11 Tips to Help You Prepare for Summer Vacation
Thursday, May 23rd, 2013
In many parts of the country, the end of the school year is rapidly approaching. Some students will get out as early as mid-May, while others get out in June. What does this mean? This means parents will be scrambling for ideas to keep their kids busy in order to avoid the “I’m bored,” chorus – whilst maintaining their sanity during the long summer school hiatus. The following tips are designed to help!
1. Schedule Camps and Activities
Many parents feel like they cannot afford pricey summer camps. The truth is that if you check with your local recreation department, school system, and the library – you can find very reasonably priced half-day camps that can introduce your children to new people and activities that vary from venues from sports to art. Often, many high school athletic programs offer sports camps, and if you live near a local college, you can also find that they offer many cheap or even free camps during the summer for educational enrichment geared to your child’s age group, designed to help season ‘teachers in training.’ Who knows – the next flute player or artist could emerge from one of these summer camps. (Plus, they give you an hour or two each day to get errands done in peace).
2. Get a Backyard Pool
My kids love to swim, and we don’t have a local swimming pool since we don’t live in a community. Each year we have set up one of those Intex pools in the yard, and have been extremely pleased with the way they hold up, and how affordable they are. It has been a God-sent in keeping the kids busy.
3. Stay on a Schedule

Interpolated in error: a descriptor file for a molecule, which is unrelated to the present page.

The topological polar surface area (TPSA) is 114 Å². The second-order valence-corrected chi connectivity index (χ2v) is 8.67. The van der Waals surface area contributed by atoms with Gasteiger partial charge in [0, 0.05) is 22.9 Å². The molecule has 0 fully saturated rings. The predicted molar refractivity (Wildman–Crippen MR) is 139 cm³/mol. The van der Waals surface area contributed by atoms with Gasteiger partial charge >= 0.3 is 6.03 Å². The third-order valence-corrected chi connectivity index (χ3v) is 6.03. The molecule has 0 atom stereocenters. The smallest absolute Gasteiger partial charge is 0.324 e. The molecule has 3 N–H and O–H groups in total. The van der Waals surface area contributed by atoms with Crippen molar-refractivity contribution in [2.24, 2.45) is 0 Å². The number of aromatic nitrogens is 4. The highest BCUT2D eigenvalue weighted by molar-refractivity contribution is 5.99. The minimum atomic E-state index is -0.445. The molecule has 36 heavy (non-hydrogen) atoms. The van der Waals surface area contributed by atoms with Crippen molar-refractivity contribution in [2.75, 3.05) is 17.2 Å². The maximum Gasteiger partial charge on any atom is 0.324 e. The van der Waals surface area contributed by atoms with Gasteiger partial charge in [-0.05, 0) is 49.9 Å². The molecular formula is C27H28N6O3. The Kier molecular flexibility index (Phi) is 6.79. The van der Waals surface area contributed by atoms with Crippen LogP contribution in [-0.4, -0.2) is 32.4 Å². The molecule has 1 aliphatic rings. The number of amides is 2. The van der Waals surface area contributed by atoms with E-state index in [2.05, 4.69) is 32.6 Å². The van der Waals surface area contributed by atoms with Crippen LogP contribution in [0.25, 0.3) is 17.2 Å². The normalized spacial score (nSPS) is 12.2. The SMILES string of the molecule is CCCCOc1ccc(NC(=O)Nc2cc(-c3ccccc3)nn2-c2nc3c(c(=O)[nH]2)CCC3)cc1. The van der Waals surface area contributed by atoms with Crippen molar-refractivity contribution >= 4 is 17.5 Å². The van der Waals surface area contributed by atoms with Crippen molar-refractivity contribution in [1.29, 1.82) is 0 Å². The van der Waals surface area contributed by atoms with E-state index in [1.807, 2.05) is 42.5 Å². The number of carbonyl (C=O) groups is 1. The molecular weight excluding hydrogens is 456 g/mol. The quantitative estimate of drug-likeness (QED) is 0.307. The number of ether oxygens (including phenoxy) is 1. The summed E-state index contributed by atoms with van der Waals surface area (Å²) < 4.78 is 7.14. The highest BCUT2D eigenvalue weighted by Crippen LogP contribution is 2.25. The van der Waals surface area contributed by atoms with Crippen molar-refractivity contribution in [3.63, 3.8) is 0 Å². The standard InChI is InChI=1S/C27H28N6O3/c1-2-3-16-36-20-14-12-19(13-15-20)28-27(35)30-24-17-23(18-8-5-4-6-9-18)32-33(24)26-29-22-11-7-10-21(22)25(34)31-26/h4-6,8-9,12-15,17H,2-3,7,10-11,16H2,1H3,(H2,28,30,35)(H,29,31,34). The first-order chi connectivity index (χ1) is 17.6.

Sure, the kids and you want to sleep in and be lazy. Summer should be much more spontaneous than the school year. However, try to stay somewhat on a schedule to ensure your kids are getting enough rest. The easiest way to turn your household into a chaotic mess is to have exhausted kids.
4. Meal Plan
When the kids are home all day, they will eat you out of house and home. In the summer, I find that it is especially important to meal plan, and do my best to keep healthy snacks on hand. Additionally, I save money by staying away from pre-packaged school lunch type foods, and tend to cook in bulk on Sundays so that my fridge is full of easy to heat, ready meals.
5. Hold an Outing Lottery
We use a mason jar, where each of my kids writes down their ideas for a daily outing. Then one day each week, we choose form the jar and take a road trip. Look up your state park directory and you might be very surprised at how many amazing landmarks there are right in your backyard. I try to keep the drive time under 2 hours, and look for places that aren’t touristy in order to save money.
6. Buy Season Tickets
If you are lucky enough to live near a water park, or amusement park – you will be surprised how cheap season tickets are for an entire family. For the five of us, we can purchase season tickets to Six Flags, which allow us entry for the entire summer for the same cost as one visit. This can break the monotony of the summer and gives the kids something to look forward to.
7. Team Up With Other Moms
Schedule play dates, and team up with other parents to schedule outings at local parks, or at one another’s homes. Not only is this good for YOU to socialize, but it is also good for you. Plus, it’s an inexpensive way to spend a day.
In case any problems arise, find out how to Solve Playdate Battles here!
On rainy days, there is nothing more satisfying than a RedBox rental and some homemade popcorn and Sno-Caps. Definitely less expensive than going to a movie at the theater!
9. Have a To-Do List
Does the fence need painting? What about the living room? Are the closets a mess, or do you need to do yard work? Ever since my kids were little, I have used the summer time to tend to home improvement projects that seem too looming during the hustle and bustle of the school year. And I have empowered the kiddos to help. You might be surprised how well much help they can actually be.
10. Plant a Garden
A garden is a gift that’s keeps on giving all summer long. Plus, the time needed to make sure that everything grows, stays watered and weeded – is a wonderful family project. Plus, the kids learn a valuable lesson by watching their hard work come to a literally fruitful end.
11. Visit Family
Personally, we aren’t a Disney World family. We use the summer time to visit family members out of town, and plan vacations to their homes rather than to ritzy destinations. Luckily, my parents live in Florida – so we can get a beach vacation without staying in a pricy hotel.